Tim Burton is a man who has accumulated quite a following for the simple reason
that his films look fantastic. If one goes to a Tim Burton movie, they expect
to see dark, gothic sets accompanied by dark, gothic people and a haunting
score (preferably a dark, gothic one) from the great Danny Elfman. Going into
his latest film, "Sleepy Hollow", this is exactly what I wanted and this is
what was delivered.
Ichabod Crane (Johnny Depp) is a New York detective in the year 1799. Unlike
his fellow officers, Crane feels that scientific analysis is the way that
detectives will solve crimes in the next century. Crane's superior (Christopher
Lee in a sadly brief appearance) sends him to investigate several murders in
the small town of Sleepy Hollow. Crane is greeted there by a council of old men
(Michael Gough, Richard Griffiths, Jeffrey Jones, Ian McDiarmid, Michael
Gambon) who inform him that the headless spirit of a long dead Hessian
Mercenary (the perfectly cast Christopher Walken) is responsible for the
murders. At first, Crane scoffs at such talk, but as all know, he will soon
believe in the headless horseman. During his investigations Crane meets the
enchanting Katrina (Christina Ricci), who appears to dabble in sorcery, and may
possess some link to the horseman.
To start off with allow me to state that other than the character names, this
film has nothing whatsoever to do with the original story by Washington Irving.
I must also make it clear that if you are expecting to see a film with very
little gore, you are either misinformed, or incredibly naive. Beheadings abound
in this film, and while you might not always see them (though you usually do),
you will hear a sickening sound as the horseman's sword slices through the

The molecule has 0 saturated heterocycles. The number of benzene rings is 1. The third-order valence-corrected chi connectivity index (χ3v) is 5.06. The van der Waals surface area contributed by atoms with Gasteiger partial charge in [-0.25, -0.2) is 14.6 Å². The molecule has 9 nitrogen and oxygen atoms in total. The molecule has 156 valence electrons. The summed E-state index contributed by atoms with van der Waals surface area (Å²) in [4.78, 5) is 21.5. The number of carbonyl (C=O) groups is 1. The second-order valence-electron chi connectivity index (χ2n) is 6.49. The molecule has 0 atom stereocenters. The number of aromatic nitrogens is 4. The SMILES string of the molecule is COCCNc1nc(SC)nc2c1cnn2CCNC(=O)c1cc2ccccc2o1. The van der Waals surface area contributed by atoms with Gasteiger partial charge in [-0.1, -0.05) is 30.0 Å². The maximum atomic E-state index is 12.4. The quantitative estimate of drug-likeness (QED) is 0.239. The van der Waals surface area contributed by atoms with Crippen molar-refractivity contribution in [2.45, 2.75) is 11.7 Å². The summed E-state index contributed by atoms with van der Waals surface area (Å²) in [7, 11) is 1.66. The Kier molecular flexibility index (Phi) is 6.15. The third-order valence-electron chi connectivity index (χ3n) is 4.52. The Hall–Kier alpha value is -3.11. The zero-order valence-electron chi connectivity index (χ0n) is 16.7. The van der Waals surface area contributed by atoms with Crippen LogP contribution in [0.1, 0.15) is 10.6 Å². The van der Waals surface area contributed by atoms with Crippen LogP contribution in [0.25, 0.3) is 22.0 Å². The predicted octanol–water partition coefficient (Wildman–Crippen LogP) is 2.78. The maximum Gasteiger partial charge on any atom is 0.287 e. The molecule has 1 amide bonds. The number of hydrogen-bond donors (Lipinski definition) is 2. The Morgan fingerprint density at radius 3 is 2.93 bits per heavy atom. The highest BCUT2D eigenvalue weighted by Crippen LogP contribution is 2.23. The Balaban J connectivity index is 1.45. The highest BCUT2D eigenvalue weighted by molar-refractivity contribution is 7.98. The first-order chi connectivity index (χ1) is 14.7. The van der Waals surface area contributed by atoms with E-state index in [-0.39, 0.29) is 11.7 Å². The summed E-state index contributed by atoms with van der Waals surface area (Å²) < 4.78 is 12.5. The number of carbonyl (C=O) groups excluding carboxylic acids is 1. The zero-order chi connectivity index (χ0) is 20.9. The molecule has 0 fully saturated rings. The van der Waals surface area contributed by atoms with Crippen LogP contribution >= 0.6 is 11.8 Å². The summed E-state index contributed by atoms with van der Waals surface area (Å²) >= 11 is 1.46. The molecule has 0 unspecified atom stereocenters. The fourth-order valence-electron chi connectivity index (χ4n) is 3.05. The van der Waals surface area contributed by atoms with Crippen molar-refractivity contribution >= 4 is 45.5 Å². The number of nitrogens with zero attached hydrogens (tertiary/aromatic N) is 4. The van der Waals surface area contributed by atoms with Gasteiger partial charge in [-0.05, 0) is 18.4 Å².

hapless victim's neck. Those of you with weak stomachs should probably stay far
away from this movie.
If there were only one reason to see "Sleepy Hollow" it would certainly be the
brilliant sets. The set for the town of Sleepy Hollow is quite a sight to
behold. Constantly covered in fog, surrounded by evil looking mountains and
trees, and filled with dark buildings and darker graveyards. One scene which is
perfectly done involves the fog spreading out and extinguishing four torches
lit around the town. To go along with this unworldly atmosphere is a brilliant
score from Danny Elfman. Not since Burton's "Batman" has Elfman written a score
this perfectly suited for the film. Low and haunting at times, loud and rousing
when appropriate, Burton uses it to perfection when highlighting a scene.
The acting is uniformly adequate, with Depp alone truly standing out. Depp
makes Ichabod a most interesting character. Hilariously inept through most of
the film yet still arrogant around the townsfolk, if any other actor had played
him Crane might have been difficult to relate to and sympathize with. Ricci
gives a fairly good performance as Katrina, but seems slightly miscast. Ricci
is at her best when playing sarcastic characters with witty dialogue such as
Wednesday Addams in "The Addams Family". As the quiet, love-struck Katrina she
always appears slightly uncomfortable. As for the horseman himself, my fellow
Star Wars fans will be delighted to hear that stuntman Ray Park (Darth Maul)
plays the dead Hessian during the fight scenes.
"Sleepy Hollow" won't win any awards come Oscar time, but it's certainly a lot
of fun and a great way to spend a couple of hours (it does run a little long at
105 minutes). The movie earns its R rating as the gore flows freely throughout
the film (wait till you see the bleeding tree), so don't bring the little ones.
Overall I give it a full recommendation and four stars.
Feel free to e-mail with comments at: JABII@aol.com
* * * * * - One of the greatest movies ever made. See it now.
* * * * - Great flick, try and catch this one.
* * * - Okay movie, hits and misses.
* * - Pretty bad. See it only if you've got nothing better to do.
* - One of the worst movies ever made. See it only if you enjoy pain.
Copyright © 2000 John Beachem